States should be extremely careful to intervene in religious matters and if they do so at all, they should do it in a neutral way. That is the outcome in the case of the Holy Synod of the Bulgarian Orthodox Church and other v. Bulgaria, in which the Court issued its judgment today. The Holy Synod is one of the two rivalling churches claiming to be the true Bulgarian Orthodox Church. The split occurred soon after the demise of communism in Bulgaria in 1989, when a large group of clergy and believers tried in vain to replace the patriarch who had been nominated in the early 1970s by the Communist party. Ever since, the entire country has been divided among the two alternative churches. In 2002 a new act of religious denominations de facto favored the original church. The 'alternative synod', as it was popularly known, was refused registration. In 2004 clergy of the alternative synod were evicted from over 50 church buildings and monasteries by the authorities as illegal occupants. The buildings were transferred to the rivalling church.
The European Court once again emphasized that the state should remain neutral in religious matters. It considered the actions of the Bulgarian authorities to be contrary to Article 9 ECHR (freedom of religion). Taking sides in a controversy in a religious community by such actions went againt the organizational autonomy of such a community. Although the Court accepted that the state had had good reasons to consider action, they should have done so by using truly neutral measures of dispute settlement. According to the Court, the 2002 Act had a false appearance of neutrality. Unity of a religious community cannot be imposed by the state. In this case the interference had been both unlawful and unnecessary.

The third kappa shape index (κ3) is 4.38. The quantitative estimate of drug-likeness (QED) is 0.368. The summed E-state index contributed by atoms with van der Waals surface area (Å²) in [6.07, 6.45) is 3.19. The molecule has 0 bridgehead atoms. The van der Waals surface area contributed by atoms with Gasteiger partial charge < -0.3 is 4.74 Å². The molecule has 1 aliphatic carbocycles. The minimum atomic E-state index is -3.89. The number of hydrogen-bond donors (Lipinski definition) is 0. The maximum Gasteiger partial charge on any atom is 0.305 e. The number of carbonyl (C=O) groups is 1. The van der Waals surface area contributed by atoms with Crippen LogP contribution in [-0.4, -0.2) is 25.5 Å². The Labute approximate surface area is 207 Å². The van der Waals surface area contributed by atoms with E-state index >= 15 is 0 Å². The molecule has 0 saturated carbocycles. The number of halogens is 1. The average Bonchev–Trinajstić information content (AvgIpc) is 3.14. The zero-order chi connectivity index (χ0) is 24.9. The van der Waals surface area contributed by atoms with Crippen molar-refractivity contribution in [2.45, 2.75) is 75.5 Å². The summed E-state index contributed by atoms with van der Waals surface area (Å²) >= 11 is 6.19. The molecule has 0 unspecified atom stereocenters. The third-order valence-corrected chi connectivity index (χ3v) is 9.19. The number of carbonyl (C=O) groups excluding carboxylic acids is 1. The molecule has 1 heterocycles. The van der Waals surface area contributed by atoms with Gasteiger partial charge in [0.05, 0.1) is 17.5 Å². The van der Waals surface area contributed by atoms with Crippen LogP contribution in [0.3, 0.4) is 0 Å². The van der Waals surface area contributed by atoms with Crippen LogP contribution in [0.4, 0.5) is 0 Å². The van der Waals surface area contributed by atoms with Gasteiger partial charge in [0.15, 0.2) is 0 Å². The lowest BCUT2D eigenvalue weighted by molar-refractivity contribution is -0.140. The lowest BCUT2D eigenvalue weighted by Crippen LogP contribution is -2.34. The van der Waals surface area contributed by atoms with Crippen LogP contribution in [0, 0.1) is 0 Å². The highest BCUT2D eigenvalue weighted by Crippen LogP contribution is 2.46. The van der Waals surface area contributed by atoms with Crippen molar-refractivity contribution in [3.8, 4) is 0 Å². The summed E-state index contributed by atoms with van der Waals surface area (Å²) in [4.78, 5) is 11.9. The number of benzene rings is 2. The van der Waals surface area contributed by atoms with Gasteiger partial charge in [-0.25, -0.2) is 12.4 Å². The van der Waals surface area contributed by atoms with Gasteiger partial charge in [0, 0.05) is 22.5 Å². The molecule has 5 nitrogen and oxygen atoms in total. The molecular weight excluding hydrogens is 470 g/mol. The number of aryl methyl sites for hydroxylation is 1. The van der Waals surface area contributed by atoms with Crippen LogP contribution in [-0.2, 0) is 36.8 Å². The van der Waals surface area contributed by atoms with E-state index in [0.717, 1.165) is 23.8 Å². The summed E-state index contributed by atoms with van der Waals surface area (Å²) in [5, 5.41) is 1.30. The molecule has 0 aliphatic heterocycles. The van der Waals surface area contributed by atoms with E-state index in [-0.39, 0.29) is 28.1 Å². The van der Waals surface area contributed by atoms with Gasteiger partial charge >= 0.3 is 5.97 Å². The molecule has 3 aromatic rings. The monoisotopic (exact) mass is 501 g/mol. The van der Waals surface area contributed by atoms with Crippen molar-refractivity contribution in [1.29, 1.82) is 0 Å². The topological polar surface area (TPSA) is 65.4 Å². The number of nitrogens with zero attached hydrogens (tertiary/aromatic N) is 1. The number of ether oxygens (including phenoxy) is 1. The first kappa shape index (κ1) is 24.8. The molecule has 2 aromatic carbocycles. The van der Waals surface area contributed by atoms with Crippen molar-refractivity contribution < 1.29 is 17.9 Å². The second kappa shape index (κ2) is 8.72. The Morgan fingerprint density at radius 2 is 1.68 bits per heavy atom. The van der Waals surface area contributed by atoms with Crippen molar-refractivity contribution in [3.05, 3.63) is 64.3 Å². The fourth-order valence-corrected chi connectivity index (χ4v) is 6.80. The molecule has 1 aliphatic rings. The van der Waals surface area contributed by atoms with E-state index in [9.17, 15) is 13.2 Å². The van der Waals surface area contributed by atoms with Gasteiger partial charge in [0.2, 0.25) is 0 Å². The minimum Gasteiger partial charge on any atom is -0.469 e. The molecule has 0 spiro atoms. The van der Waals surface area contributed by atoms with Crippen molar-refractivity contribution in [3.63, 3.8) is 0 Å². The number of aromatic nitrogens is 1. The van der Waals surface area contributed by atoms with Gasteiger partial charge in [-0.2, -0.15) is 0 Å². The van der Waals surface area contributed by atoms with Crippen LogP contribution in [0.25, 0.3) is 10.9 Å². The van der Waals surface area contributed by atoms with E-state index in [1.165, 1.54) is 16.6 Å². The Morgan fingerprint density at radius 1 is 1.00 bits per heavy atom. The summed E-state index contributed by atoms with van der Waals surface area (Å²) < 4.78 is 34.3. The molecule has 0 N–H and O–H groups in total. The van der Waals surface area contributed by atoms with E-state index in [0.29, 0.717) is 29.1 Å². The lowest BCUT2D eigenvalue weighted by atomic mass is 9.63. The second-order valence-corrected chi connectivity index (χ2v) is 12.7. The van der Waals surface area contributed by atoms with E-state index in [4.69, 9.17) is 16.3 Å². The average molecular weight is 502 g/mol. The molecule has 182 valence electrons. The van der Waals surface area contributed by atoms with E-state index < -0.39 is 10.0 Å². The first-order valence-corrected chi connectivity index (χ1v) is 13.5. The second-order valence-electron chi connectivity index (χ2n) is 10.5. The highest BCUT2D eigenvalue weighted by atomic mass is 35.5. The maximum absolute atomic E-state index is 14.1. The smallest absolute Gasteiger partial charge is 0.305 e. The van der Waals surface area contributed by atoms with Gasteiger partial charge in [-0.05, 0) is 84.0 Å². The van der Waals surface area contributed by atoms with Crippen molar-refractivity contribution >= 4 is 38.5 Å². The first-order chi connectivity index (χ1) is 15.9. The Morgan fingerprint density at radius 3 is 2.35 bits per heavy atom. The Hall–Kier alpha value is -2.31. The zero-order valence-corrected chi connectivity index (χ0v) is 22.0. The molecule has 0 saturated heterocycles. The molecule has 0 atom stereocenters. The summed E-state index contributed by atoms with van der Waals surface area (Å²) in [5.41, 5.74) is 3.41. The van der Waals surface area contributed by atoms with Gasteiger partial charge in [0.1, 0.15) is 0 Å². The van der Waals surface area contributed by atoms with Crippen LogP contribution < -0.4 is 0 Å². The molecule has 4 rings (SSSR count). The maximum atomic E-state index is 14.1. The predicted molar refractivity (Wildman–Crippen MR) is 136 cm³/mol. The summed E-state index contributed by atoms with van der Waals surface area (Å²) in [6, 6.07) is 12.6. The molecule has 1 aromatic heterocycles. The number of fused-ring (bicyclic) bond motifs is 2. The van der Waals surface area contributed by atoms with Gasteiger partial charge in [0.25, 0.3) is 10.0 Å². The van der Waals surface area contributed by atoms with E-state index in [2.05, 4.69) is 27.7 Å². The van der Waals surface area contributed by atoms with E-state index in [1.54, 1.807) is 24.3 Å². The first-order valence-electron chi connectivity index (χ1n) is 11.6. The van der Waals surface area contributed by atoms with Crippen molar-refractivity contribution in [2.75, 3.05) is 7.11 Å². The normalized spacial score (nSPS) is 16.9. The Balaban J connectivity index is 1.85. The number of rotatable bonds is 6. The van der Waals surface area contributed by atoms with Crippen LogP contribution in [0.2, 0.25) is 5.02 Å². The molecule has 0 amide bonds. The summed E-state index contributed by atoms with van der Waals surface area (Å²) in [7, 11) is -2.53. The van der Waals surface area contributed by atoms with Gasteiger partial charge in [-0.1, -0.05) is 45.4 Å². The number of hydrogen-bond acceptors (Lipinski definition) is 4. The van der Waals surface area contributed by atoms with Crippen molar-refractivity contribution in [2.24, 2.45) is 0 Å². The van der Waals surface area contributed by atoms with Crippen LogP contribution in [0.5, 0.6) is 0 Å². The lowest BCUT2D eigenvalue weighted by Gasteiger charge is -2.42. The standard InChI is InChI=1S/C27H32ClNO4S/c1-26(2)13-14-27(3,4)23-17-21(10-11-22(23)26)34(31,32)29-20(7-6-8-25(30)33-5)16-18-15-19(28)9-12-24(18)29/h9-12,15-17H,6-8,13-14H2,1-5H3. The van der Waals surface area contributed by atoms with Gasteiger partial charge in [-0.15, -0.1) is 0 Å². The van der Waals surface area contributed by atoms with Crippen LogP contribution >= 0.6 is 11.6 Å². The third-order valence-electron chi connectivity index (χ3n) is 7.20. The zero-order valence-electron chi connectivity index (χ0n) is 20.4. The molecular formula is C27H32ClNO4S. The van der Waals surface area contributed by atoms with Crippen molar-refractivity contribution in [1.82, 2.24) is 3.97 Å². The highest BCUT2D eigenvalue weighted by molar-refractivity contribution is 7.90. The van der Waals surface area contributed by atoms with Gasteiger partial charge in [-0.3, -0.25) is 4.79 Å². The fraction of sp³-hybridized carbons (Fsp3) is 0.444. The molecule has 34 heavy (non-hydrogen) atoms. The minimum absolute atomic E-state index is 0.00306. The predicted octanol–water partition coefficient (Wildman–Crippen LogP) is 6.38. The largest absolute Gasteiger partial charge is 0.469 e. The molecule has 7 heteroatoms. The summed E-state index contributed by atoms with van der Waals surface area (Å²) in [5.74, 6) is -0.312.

For an overview of church-state relations in Bulgaria in the context of the ECHR, see the article of Jenia Peteva, 'Church and State in Bulgaria', in Ferrari a.o. (eds.), Law and religion in Post-Communist Europe (2003), accessible through google scholar.
The press release can be found here.